From: Ret. on 26 Mar 2010 11:44
> On 26/03/2010 14:10, Ret. wrote:
>> Conor wrote:
>>> On 26/03/2010 11:58, Brimstone wrote:
>>>> Thus demonstrating that you have learnt nothing from this
>>> He is a retired Police Inspector. We all know the Police's call for
>>> national databases.
>> Probably because I can see the massive benefits that can be obtained
>> from such system - and because I don't dwell on the unlikely
> Thankyou for confirming your indoctrination and brainwashing.
It's not indoctrination - it is simply knowledge from having worked with
such systems. Do you think that the DVLA database that gives police officers
instant access to registered owner information to be a bad thing? Do you
think that the PNC which gives the police instant access to criminal records
to be a bad thing? Do tell...
From: Ret. on 26 Mar 2010 11:52
> On 26/03/2010 14:17, Ret. wrote:
>> I made it quite clear that I was disputing their allegation that I
>> had been speeding. I could have refused to take the breath test on
>> the grounds that they had no lawful reason to request it - but that
>> would have been a very stupid thing to do.
> Only because failure to give a breath test upon request results in a
> driving ban
Although not if it could be shown that the request for the breath test was
not lawful (which it was not in my case). The problem is it would have been
my word against two police officers.
- something else which I suspect you supported.
Of course I did - and still do - don't you?
From: Rob on 26 Mar 2010 12:03
|| Conor wrote:
||| On 26/03/2010 14:17, Ret. wrote:
|||| I made it quite clear that I was disputing their allegation that I
|||| had been speeding. I could have refused to take the breath test on
|||| the grounds that they had no lawful reason to request it - but that
|||| would have been a very stupid thing to do.
||| Only because failure to give a breath test upon request results in a
||| driving ban
|| Although not if it could be shown that the request for the breath
|| test was not lawful (which it was not in my case). The problem is it
|| would have been my word against two police officers.
Why would that have been a 'problem' - lengthy legal arguments on
complicated points of law?
From: Iain on 26 Mar 2010 12:04
"Cynic" <cynic_999(a)yahoo.co.uk> wrote in message
> On Fri, 26 Mar 2010 12:15:53 -0000, "Iain" <spam(a)smaps.net> wrote:
>>> One of the problems with being under constant surveillance is that you
>>> don't only need to obey the rules, but you also need to obey what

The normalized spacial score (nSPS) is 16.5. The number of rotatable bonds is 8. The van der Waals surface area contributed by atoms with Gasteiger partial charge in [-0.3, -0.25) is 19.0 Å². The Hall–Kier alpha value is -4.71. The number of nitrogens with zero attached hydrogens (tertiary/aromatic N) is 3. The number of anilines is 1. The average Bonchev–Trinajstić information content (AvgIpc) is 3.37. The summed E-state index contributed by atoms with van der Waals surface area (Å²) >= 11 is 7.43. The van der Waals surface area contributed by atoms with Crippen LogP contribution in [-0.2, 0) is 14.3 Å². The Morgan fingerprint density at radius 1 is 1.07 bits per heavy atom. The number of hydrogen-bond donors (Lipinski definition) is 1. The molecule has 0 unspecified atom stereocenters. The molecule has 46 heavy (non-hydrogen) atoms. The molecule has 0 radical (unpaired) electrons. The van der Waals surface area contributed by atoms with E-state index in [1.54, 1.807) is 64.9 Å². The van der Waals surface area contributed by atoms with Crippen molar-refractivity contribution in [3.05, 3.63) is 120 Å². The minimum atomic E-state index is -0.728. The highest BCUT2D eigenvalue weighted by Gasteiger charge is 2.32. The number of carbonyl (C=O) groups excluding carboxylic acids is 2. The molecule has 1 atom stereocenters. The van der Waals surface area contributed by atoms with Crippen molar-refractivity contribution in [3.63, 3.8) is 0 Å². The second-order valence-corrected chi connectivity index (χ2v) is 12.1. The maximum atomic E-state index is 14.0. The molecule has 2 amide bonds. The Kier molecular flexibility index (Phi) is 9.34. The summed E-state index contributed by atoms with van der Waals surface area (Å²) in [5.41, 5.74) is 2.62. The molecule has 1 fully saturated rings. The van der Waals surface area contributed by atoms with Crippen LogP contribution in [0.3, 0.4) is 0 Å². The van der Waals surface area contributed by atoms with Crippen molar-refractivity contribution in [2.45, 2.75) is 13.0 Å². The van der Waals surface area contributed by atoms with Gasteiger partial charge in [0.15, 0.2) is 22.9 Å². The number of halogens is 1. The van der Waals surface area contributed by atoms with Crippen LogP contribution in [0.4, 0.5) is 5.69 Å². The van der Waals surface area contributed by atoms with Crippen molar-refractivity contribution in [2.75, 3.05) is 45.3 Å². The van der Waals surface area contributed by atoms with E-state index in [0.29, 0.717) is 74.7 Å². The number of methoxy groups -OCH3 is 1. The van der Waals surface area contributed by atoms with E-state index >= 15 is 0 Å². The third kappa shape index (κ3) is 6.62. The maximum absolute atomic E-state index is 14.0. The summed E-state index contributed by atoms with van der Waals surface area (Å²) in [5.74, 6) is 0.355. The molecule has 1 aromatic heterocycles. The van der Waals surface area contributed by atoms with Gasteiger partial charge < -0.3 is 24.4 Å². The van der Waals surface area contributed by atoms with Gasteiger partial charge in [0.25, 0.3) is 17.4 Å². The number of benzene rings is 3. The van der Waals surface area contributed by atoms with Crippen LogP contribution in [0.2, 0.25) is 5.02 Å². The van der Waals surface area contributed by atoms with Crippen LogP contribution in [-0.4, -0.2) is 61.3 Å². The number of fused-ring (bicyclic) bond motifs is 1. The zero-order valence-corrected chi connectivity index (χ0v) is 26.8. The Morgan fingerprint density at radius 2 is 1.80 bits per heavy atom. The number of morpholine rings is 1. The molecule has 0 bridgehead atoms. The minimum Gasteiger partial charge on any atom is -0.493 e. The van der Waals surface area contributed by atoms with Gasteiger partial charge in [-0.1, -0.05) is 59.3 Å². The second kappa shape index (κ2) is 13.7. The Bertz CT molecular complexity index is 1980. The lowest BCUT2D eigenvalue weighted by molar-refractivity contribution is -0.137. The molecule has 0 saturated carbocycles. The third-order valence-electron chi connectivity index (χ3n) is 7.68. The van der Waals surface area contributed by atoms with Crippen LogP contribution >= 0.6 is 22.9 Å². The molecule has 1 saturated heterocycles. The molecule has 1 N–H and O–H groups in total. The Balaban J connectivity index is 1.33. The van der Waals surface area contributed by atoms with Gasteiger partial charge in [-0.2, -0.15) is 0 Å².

>>> other people think the rules *ought* to be.
>>It is also what is intended within the _spirit_ of what was written. As
>>are all far too aware of, the government cannot legislate to cover
>>everything, although attempts are made to do this.
> Unless you were present or read the minutes of the discussions that
> took place between the rulemakers, you can only guess as to what the
> "spirit" (purpose) of the rules might be. Generally the rules will be
> made such that people cannot use them too far outside the purposes
> that they were *really* designed to achieve, even if that is not the
> purpose that has been publically stated. And if the rules *do* begin
> to be used outside of their real purpose, they are invariably changed
> PDQ to stop that happening.
>>It should have been clear what the intentions of the rules were - what the
>>expenses were intended for, and their purpose. This had clearly been
>>exploited to extreme degrees, well beyond this and some MPs were clearly
>>pushing it and abusing it. The spirit of the original concept had gone.
>>The consequences therefore have to be accepted.
> You are merely guessing as to what the intention of the rules were.
> Many jobs come with "perks" that have the main purpose of providing
> the employee with some additional disposable income without upsetting
> other employees by making the salary difference look too large and/or
> saving the employee and company some tax. The fact that the employee
> may need to use his company car, mobile phone or town flat for
> business, and that business use is the way the directors may have
> publically justified those perks does *not* mean that he is abusing
> the rules by using them a heck of a lot more for private purposes.
I think that it has been made very clear to what sort of level the spirit of
the rules should have been interpreted. This has been seen from the level
of investigations and recommendations for repayments. And as I have said,
some MPs have gone beyond this. Perks or no perks, they simply went too
far. I cannot comment on the quality of the rules, but yes, you must have
seen that there was a review.
From: Adrian on 26 Mar 2010 12:05
AlanG <invalid(a)invalid.net> gurgled happily, sounding much like they were
> Not necessarily. It's trivial to set up a read only system. Copy a
> master system and only let it be viewed.
So how far out of date do you want those medical records to be at any
> The danger comes from the person who *does* have write privileges for
> the master system.
Which, in the context of the NHS system, will be virtually identical to
the list of users with read access.
'course, even if there is only read access, that doesn't do anything
about unauthorised users accessing sensitive personal information.